"Child will ride independently in bumper cars," said no child development book ever. It's another one of those things that parents of typically developing kids wouldn't think twice about, a child zooming around in a bumper car. But when Max did it for the first time last year, it was a big deal. And it was just as much of a thrill watching him do it again when we were on vacation last week and browsing through the photos last night.
That's the thing about milestones and the "inchstones": You don't stop savoring them. I stood on the side of the ride and watched in awe as Max adeptly maneuvered around, swerving to avoid car pile-ups and giggling when a little girl rode into him. Otherwise, he looked very serious, like driving the bumper car was his job.
At random times when Max walks, says a word, feeds himself, picks up an object, uses his pointer finger, reads a word, writes his name, climbs the stairs, goes to the bathroom or uses his iPad speech app, I'll suddenly be filled with gratitude that he is able to do what he does. I take none of it for granted. Years ago, I was talking with a friend about Max's speech and she said, jokingly, "Oh, if he ever talks, you'll wish he didn't!" And I bristled and said, "No, I wouldn't. If he talks like you and I do, I would never get tired of hearing it." Max talks in his own way. And I never get tired of hearing it, especially "Ohmmy" and "I ugh ooh" ("I love you").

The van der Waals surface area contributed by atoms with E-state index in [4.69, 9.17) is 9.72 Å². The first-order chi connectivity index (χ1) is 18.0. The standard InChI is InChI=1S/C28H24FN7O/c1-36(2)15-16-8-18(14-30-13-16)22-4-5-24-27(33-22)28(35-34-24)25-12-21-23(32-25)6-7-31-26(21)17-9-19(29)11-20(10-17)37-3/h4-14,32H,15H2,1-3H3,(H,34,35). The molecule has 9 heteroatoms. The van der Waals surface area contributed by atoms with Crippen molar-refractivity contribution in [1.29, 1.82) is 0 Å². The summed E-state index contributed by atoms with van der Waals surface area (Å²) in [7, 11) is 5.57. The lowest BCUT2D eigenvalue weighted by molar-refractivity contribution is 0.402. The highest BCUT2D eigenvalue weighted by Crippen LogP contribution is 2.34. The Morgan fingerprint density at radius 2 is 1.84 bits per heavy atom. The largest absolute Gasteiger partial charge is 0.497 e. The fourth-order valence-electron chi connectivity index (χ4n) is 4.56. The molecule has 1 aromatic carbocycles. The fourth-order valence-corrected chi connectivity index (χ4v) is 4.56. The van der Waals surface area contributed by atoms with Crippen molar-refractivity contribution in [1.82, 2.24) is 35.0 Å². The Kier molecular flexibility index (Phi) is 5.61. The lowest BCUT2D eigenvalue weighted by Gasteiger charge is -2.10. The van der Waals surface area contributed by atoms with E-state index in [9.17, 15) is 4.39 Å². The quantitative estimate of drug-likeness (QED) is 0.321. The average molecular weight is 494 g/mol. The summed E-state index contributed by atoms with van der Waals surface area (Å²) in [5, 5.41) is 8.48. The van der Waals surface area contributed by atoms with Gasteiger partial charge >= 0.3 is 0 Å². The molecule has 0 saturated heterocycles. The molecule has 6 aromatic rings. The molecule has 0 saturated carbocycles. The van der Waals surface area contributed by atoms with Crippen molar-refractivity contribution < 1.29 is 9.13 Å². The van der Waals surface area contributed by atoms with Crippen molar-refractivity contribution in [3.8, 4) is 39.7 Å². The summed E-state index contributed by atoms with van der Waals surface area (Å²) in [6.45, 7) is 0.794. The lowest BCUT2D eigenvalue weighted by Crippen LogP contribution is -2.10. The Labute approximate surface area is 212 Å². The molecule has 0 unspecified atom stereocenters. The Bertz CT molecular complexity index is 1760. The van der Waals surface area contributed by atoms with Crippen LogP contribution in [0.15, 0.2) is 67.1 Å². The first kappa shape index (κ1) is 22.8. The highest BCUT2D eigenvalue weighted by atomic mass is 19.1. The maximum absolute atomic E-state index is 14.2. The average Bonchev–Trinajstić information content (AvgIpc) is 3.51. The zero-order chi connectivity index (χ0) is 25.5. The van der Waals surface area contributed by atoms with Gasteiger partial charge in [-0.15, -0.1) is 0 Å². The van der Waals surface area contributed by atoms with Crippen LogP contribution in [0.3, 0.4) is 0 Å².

The happiness that filled me as I watched Max riding the bumper cars felt like no other. It's bliss that comes from knowing just how far he has come and the promise of things still to come. A bumper car ride says this: Max can manipulate the steering. He is confident enough to go alone. He is no longer intimidated by the din of the rides area like he used to be. He takes pride in his ability to ride.
This boy is going places. And I am there on the sidelines, watching in awe.
This post originally appeared on Love That Max. More from Ellen Seidman:
• When programs won't accommodate kids with special needs
• Max takes a walk I will never forget
• Why my kids' looks shouldn't matter